Things to Know Before Implementing AI at Scale in Healthcare Organizations

A survey from Optum shows that 83% of healthcare organizations have implemented an AI strategy, and 56% of healthcare executives accelerated AI implementation due to the pandemic.

But in the same survey, many executives stated they were facing several barriers to scaling AI and automation.

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Executives consider slow time to implement, lower ROI than expected and staff constraints as the top challenges to deploying AI at scale.


The Optum research states that

“Given that automation is increasingly necessary but difficult to implement and scale, not all organizations will succeed. As several executives noted when interviewed, poorly executed automation can even set the organization back and make driving organizational buy-in for future automation projects more difficult. That makes having the right partner all the more important.”

Types of AI Use Cases in Healthcare and Difficulty Level of Implementation


AI use cases for healthcare organizations exist in all areas, including:

  • Administrative and business processes
  • Patient engagement and experience processes
  • Clinical support processes
  • Population and public health processes

There are also different types of AI applications, such as:

  • Task automation: automates rules-based high-volume processes in static environments
  • Pattern recognition: uncovering data patterns and helping staff in static environments
  • Contextual reasoning: understanding the context for data and acting in dynamic environments

The difficulty level of implementation, the time to deploy and the ROI depend on both the use case and the AI application.

Deploying Task Automation AI Applications in Healthcare

Task automation applications like composing referral letters or patients self-booking appointments based on preferences or severity triaging are task-oriented and straightforward. Implementing these types of AI applications is the easiest, usually completed in a few weeks and quickly generates savings for the healthcare institute.

Deploying Pattern Recognition and Contextual Reasoning AI Applications

Unlike rules-based solutions, like task automation, pattern recognition AI solutions operate based on probabilities. For AI solutions to “recognize” patterns reliably and validly, they have to be “trained” by programmers and subject matter experts on large data sets of relevant data.

Training an AI application is technically complex and requires appropriate input from staff, who also need to be trained on its use.

Further, probability-based algorithms come with risks, and healthcare institutions implementing them need organizational and clinical tolerance for risk. They have to be prepared for the consequences associated with the AI solution getting the answer “wrong.” AI algorithms also need to produce ethically sound and explainable results, which will also affect implementation time and costs.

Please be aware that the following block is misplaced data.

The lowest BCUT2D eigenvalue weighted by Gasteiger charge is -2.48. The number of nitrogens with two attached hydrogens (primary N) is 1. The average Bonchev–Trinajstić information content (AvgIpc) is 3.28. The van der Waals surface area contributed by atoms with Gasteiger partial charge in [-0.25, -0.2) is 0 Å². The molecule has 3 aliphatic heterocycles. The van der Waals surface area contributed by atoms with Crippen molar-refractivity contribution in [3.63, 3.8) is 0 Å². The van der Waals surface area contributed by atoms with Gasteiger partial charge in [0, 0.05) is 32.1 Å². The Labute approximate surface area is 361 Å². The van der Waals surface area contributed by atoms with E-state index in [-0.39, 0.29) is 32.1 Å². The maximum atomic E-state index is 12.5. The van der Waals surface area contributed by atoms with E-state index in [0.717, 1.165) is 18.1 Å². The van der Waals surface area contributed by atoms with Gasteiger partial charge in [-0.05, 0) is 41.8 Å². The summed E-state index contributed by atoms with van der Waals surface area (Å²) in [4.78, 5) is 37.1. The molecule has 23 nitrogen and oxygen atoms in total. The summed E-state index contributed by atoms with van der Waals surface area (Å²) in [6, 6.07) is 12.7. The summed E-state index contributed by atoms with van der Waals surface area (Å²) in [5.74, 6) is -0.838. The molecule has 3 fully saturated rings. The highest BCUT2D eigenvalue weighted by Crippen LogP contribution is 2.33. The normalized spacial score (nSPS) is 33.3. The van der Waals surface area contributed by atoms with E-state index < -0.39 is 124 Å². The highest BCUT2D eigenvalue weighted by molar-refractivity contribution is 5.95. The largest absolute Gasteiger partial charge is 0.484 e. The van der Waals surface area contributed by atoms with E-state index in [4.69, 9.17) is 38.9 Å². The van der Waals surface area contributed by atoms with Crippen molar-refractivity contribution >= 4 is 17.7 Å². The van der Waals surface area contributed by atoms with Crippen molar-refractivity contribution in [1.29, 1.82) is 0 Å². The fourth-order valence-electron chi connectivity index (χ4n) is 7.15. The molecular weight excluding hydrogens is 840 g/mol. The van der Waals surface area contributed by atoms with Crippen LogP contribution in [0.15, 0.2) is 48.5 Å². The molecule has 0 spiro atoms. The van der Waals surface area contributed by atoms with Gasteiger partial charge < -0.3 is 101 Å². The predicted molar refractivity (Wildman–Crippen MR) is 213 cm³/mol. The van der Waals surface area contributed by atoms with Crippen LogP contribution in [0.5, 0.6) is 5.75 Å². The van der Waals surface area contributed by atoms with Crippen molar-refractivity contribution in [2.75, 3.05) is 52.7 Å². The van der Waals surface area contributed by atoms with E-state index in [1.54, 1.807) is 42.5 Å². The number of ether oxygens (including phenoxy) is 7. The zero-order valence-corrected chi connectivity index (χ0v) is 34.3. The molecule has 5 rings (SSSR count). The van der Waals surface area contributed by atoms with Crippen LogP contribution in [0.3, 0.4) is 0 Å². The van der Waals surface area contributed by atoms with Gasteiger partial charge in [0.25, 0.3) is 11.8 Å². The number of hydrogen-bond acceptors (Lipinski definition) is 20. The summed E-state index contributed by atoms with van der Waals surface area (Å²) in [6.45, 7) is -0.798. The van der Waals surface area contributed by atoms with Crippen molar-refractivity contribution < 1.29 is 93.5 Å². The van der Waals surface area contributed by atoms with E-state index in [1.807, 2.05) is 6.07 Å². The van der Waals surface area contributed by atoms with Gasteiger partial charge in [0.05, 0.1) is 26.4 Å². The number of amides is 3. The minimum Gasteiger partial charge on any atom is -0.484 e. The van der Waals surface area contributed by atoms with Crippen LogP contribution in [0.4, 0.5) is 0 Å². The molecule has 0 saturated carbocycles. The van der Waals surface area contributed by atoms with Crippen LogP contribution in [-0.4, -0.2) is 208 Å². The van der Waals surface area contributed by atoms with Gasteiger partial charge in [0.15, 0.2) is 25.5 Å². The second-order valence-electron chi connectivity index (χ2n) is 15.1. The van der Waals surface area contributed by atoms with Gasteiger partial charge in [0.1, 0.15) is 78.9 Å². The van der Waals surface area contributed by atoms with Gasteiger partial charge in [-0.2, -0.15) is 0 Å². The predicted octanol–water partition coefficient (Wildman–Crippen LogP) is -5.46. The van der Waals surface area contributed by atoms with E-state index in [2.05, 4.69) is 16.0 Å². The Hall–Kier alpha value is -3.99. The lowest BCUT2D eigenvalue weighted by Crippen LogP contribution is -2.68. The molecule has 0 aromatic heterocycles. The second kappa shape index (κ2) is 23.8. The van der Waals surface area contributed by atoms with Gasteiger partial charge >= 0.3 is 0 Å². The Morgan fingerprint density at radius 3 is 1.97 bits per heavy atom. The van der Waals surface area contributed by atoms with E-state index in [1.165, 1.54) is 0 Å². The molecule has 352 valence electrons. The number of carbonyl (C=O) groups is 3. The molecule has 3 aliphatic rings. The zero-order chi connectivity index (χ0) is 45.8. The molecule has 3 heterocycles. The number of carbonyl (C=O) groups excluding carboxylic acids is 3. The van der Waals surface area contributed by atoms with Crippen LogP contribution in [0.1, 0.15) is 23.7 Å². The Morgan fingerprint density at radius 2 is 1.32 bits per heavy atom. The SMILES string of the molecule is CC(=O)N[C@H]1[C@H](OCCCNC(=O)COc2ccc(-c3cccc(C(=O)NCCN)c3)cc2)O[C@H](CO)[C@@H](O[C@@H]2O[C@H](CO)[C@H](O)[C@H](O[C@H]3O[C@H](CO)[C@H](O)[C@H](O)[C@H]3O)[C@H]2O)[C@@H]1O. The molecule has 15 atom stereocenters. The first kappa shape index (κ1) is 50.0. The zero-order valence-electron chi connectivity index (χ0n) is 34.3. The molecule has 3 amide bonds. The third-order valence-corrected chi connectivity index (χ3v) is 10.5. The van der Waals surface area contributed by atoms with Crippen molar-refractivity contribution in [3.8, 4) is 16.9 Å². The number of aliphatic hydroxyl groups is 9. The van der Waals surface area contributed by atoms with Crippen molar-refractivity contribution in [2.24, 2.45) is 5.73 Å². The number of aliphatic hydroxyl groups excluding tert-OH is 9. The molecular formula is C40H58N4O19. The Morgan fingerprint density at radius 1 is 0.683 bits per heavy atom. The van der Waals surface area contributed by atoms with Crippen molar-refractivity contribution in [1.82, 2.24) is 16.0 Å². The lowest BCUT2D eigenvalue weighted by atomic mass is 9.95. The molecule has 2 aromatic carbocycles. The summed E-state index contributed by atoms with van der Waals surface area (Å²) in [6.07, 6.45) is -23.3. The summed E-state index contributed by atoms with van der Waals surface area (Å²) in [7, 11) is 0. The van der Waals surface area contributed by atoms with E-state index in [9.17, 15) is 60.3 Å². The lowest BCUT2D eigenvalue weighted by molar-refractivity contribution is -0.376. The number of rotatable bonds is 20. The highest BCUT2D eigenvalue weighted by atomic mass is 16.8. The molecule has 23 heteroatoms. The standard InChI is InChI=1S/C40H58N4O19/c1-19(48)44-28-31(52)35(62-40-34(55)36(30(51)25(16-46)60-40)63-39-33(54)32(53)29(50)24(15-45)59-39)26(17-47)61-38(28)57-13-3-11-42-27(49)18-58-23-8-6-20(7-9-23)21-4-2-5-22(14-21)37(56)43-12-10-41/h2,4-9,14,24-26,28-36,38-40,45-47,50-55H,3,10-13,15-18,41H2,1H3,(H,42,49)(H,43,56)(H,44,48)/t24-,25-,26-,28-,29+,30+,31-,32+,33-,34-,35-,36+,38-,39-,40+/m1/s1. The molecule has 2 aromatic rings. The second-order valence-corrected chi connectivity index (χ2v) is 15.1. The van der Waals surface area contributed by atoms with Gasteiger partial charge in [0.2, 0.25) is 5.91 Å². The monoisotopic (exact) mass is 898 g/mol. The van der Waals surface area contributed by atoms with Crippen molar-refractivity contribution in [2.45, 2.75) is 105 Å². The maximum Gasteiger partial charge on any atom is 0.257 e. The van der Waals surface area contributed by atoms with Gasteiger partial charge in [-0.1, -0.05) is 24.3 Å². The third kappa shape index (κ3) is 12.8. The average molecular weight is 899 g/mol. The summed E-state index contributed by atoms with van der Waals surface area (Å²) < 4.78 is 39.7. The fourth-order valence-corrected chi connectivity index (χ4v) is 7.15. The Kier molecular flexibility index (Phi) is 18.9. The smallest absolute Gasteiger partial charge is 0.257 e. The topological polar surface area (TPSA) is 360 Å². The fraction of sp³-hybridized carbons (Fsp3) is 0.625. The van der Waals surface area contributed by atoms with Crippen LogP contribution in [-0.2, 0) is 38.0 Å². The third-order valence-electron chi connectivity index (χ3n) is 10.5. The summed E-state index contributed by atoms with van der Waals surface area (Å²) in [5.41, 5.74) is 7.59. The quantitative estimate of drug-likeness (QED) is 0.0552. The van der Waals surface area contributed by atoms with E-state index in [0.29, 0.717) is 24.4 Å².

Hence, implementing pattern recognition or contextual reasoning-based AI applications are much more complex and resource-intensive.

Implementing AI at Scale Requires Leadership and Investment

Healthcare enterprises that have reached maturity in AI deployment have found that scaling AI solution development and deployment across their organization generates even more value than simply using AI in a few instances.

While there is enormous value in deploying AI organization-wide, there are also challenges. Healthcare institutions should take a long-term view of AI deployment to make the project sustainable. For instance, they know that they need:

  • Long-term plan: takes a systematic, enterprise-wide approach for identifying, vetting and resourcing new ideas for AI solutions instead of ad hoc individual projects selected for prioritization.

  • Modernizing systems: scaling enterprise-wide AI solutions will be impossible with legacy systems. Different AI solutions rely on dispersed, widely diverse applications and data sets usually managed in separate data systems. This means healthcare institutions need modern data systems and work with data scientists to efficiently access and analyze this data to build the required algorithms.
  • Integrating expertise: as the requirements change with AI applications. Healthcare organizations have to put together a cross-functional team consisting of staff, clinicians, physicians, data managers, other technical and subject matter experts — instead of AI generalists who can help — to lead their AI project seamlessly.

As organizations move from implementing isolated AI solutions to deployment at scale across their enterprise, organizational culture often gets in the way. Healthcare executives have to carefully assess and help lead their organizations to AI maturity by becoming a data-driven organization and cultivating a culture of learning.

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